Trout Hike – Smith River Trout Fishing (VA – Trenthill)

After spending all morning on the special regulation section above the 666 bridge, I decided to work my way downstream and hit every bridge crossing that supported any public parking. According to all the books and reports, the Smith River is good because of the cold water that slips out of the Philpott Dam. Given that, the entire stretch supports a population of brown trout that is augmented by the VDGIF stocking program.

Public parking at the Trenthill Bridge is plentiful.  To the north of the bridge, there is a broad concrete pad on the right that makes it easy.  Gear up, and you can follow the well-beaten, moderate gradient path next to the bridge to get to the river.  As I waded into the water, I noted that a member of the kitchen staff from the Italian Restaurant on the other side of the bridge was sitting on a rock doing a little fishing during his break.  Good to know that downstream must be a good choice, but I did not want to disrupt his hole by sloshing downstream, so I pointed my rod upstream.

Unlike the flat part of the Smith that marks the beginning of the special regulation area, there are plenty of rocks here.  The water breaks over the boulders with energy, spitting small sprays into the air to add to the scene’s drama.  The river is reasonably wide – maybe 40 feet with a rocky bottom – small rocks.  Given the current and the generally shallow water in front of me, I decided to stick to dry flies and started lobbing them at the various seams I could identify around the rocks.

Within a few flips, I was rewarded with energetic slurps.  After my bad luck on the upper section, I was unprepared to react properly, so I took my standard New Fly Guy immediate action – a rapid hookset that missed the mark.  At some point in my fly fishing career, I hope that I can automatically execute the perfect, calm hookset that allows that carefully measured second for the trout to suck the fly all the way in and close his mouth to test his decision.

I waded upstream, fishing the rocks.  The action was consistent, but I failed to close the deal.  I fished this area for about an hour and then decided I had to move downstream to the next bridge crossing.

Smith River Trout Fishing Bottom Line: Worth coming back to.  In addition to the visible action I experienced, the bridge supports easy access for stocking activity.   There is an active factory on the east side of the bridge that limits the “trout experience”, but if you are catching fish, who cares.  The special regulation section starts about ¼ mile upstream from this spot, so another approach is to start at the 666 bridge and work your way down to this spot.  You can climb out and walk back on the road to your truck – cutting the corner of the river.

Getting There: Follow Route 57 into Bassett.  Turn right on Trenthill.  Go across the bridge and park on the right.

Google Local Coordinates: 36.766237,-80.000961

Secrets Revealed?  No.  This is a very public location that is documented in the following places:

Virginia VDGIF
Flyfisher’s Guide to Virginia 
Virginia Trout Streams 
Virginia Blue-Ribbon Streams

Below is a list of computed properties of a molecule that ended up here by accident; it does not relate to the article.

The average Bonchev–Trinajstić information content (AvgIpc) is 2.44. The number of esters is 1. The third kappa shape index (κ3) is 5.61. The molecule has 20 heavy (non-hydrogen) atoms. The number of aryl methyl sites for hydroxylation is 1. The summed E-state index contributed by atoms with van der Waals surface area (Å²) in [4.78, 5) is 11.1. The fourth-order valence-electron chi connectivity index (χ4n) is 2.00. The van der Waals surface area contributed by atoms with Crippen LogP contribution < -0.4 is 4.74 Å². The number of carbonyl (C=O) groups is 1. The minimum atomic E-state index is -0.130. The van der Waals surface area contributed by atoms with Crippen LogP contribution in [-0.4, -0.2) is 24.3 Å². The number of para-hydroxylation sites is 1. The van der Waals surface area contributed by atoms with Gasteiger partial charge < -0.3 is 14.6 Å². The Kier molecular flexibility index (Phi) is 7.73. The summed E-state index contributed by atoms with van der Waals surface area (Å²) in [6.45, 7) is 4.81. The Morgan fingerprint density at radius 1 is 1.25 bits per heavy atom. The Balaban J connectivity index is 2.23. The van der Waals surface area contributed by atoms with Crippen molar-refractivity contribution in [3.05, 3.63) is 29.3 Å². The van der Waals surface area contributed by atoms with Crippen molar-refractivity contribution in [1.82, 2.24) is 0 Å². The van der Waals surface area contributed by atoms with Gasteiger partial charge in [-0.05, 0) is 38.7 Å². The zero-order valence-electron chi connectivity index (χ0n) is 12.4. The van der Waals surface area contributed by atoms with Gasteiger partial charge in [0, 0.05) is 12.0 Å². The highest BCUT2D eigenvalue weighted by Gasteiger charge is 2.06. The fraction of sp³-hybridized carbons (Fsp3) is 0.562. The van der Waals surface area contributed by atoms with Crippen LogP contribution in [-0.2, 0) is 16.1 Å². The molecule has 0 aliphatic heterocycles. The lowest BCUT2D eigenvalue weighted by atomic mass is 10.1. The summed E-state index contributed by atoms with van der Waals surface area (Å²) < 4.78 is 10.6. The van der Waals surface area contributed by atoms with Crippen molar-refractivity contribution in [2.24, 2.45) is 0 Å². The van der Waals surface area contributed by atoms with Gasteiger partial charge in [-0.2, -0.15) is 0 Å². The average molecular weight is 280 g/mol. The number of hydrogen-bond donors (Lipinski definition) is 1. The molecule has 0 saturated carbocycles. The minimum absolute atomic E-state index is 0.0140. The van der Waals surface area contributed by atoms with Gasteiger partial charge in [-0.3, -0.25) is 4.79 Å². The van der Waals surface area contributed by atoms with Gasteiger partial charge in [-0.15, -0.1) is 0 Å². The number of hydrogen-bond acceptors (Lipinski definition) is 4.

Date fished: 10/3/2008

Downstream from the bridge

Upstream from the bridge

Unless stated otherwise, this article was authored by Steve Moore

Articles on this site are out of date since some go back to 2006. Regulations and property ownership may have changed since publication. It is your responsibility to know and obey all regulations and not trespass on private property.

Disclaimer and Warning:  The contents of this site reflect the opinion of the author and you, the reader, must exercise care in the use and interpretation of this information.  Fishing is a dangerous sport.  You can slip and fall on rocks and sustain severe injury.  You can drown.  You can get hooks caught in your skin, face, eyes or other sensitive places.  All sorts of bad things can happen to you when to go into the woods to visit the places documented here.  Forests, streams and lakes are wild areas and any number of bad things can happen.  You must make your own judgment in terms of acceptable behavior and risk and not rely on anything posted here.  I disclaim all liability and responsibility for any actions you take as a result of reading the articles on this site.  If you do not agree with this, you should not read anything posted on this site.

Disclaimer and Warning:  The contents of this site reflect the opinion of the author and you, the reader, must exercise care in the use and interpretation of this information.  Fishing is a dangerous sport.  You can slip and fall on rocks and sustain severe injury.  You can drown.  You can get hooks caught in your skin, face, eyes or other sensitive places.  All sorts of bad things can happen to you when to go into the woods to visit the places documented here.  Forests, streams and lakes are wild areas and any number of bad things can happen.  You must make your own judgment in terms of acceptable behavior and risk and not rely on anything posted here.  I disclaim all liability and responsibility for any actions you take as a result of reading the articles on this site.  If you do not agree with this, you should not read anything posted on this site.

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